Spot Cards and Hand Evaluation – Part 2

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Spot cards play more of a role than most players give them credit for.

Mike Lawrence
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Source: ACBL 2007 Bulletins

You can read Part I…Clicking Here

  Both sides vulnerable.

  Spot cards play more of a role than most players give them credit for. The South hand offers a little test involving spot cards. Note especially South’s 9 and 8.

East opens 1 and South bids 1. North 3 bid shows at least a shapely limit raise and promises four trumps. South has a balanced hand, but he has good values and is comfortable going to game. North discounts his Q so is not interested in going higher.

West leads the J. South is safe for 10 tricks, but there are various lines to try to make an overtrick. Do you see a way to get two heart tricks?

If South is aware of his 9 and 8, he can cover with the queen and win East’s king with the ace. Now, after drawing trumps, he can give up a heart trick to the 10 and will discard a diamond from dummy if West doesnt find the diamond switch. This line might end up losing just one heart and one diamond.

South went for it and played the queen from dummy. East covered and South followed his plan. There was a snag, though. West had the 10, not that big a surprise, but when East won the next heart trick, the diamond switch got the defense two diamond winners. The complete deal: South had a good idea but there was a better one. South knows that East has the K. – no doubt about this. If South gives up the lure of the heart spots, he can make 11 tricks by using the information that East has the K.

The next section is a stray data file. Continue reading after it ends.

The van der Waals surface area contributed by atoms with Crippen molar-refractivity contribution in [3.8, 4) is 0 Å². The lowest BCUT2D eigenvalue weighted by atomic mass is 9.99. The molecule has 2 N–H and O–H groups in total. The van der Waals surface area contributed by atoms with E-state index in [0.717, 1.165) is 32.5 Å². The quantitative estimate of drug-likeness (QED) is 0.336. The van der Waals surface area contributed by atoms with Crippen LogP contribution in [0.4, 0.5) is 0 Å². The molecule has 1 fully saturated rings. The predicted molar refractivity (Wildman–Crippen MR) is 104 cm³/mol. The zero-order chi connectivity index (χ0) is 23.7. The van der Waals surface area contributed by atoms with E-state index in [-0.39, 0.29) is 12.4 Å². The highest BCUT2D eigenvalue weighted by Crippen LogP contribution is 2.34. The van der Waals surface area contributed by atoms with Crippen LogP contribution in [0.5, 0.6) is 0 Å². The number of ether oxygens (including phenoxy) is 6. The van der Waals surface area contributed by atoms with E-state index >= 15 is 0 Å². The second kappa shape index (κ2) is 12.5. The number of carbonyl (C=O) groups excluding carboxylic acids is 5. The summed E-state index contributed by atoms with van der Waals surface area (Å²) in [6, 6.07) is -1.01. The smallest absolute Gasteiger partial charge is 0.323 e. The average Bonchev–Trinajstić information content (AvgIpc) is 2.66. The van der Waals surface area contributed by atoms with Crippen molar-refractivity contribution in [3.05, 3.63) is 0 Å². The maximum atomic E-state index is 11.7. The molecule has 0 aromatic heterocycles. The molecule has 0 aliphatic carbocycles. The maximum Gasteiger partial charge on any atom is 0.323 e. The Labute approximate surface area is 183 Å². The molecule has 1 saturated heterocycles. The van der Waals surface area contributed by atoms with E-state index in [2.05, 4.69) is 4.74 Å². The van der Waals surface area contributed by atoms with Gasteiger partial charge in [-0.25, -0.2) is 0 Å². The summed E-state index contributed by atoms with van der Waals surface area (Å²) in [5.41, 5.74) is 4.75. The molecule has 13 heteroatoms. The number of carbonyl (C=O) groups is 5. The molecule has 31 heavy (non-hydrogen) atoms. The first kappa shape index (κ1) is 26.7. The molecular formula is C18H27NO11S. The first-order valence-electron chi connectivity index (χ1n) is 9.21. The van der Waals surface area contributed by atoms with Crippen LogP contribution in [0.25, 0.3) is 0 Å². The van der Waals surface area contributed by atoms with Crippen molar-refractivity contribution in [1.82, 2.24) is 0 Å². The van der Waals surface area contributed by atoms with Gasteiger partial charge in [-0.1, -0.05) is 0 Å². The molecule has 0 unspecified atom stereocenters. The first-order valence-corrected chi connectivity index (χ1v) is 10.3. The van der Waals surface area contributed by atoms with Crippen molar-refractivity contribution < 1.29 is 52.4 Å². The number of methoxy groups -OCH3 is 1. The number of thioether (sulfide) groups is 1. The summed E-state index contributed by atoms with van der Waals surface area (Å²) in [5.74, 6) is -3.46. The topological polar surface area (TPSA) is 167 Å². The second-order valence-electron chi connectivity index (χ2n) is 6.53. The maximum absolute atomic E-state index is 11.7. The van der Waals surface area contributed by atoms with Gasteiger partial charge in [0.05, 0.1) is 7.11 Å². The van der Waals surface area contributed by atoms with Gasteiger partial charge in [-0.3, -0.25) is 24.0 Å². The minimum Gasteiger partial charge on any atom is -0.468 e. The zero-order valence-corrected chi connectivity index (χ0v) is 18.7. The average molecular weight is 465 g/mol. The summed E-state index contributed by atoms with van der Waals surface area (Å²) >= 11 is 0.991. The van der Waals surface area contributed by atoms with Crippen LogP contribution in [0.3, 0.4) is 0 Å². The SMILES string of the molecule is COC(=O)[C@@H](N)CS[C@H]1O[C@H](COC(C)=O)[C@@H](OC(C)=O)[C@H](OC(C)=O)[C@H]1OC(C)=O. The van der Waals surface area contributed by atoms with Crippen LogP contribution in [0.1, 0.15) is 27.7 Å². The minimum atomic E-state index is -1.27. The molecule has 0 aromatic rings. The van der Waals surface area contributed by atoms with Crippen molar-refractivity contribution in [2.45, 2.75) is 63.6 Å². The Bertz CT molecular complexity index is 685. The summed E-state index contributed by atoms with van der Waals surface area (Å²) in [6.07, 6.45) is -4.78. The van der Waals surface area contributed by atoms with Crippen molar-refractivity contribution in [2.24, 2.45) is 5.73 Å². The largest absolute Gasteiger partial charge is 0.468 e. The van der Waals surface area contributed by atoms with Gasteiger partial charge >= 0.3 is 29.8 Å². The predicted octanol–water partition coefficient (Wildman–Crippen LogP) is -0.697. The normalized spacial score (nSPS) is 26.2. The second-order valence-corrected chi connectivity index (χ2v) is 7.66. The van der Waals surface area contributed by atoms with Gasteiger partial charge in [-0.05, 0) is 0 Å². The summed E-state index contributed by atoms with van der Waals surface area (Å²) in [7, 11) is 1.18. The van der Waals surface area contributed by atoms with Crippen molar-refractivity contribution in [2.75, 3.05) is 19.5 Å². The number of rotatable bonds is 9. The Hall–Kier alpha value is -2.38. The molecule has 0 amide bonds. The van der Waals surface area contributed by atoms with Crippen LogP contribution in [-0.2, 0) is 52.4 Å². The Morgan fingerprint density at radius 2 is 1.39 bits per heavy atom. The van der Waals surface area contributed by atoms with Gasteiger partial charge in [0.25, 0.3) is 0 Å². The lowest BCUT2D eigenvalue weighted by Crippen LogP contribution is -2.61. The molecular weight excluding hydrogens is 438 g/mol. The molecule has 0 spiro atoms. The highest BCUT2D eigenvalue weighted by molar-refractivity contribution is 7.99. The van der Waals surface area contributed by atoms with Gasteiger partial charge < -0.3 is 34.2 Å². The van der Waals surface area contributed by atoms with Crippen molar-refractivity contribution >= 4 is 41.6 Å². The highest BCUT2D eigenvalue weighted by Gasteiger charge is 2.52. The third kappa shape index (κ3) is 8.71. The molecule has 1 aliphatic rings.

Keep the queen in dummy and win the A at trick one. Draw trumps, East has two, West one. Now play the club suit. On the third club, discard a heart. The point is that after South ruffs the last club in his hand, he can throw East in with his K. East is endplayed and has to give a sluff and a ruff or lead to dummy’s K.

Note, for the record, that if West has the K, South can make an extra trick by playing the queen at trick one. If there had been no bidding, playing the queen could be correct. Here, there is conclusive evidence that East has that card: East opened the bidding. You can see 27 points in your band and dummy. This leaves only 13 points for the opponents. East’s, opening bid must include the K. As an aside, if the opening lead had been a low heart, you should play in the recommended fashion. Knowing where the high cards are helps.

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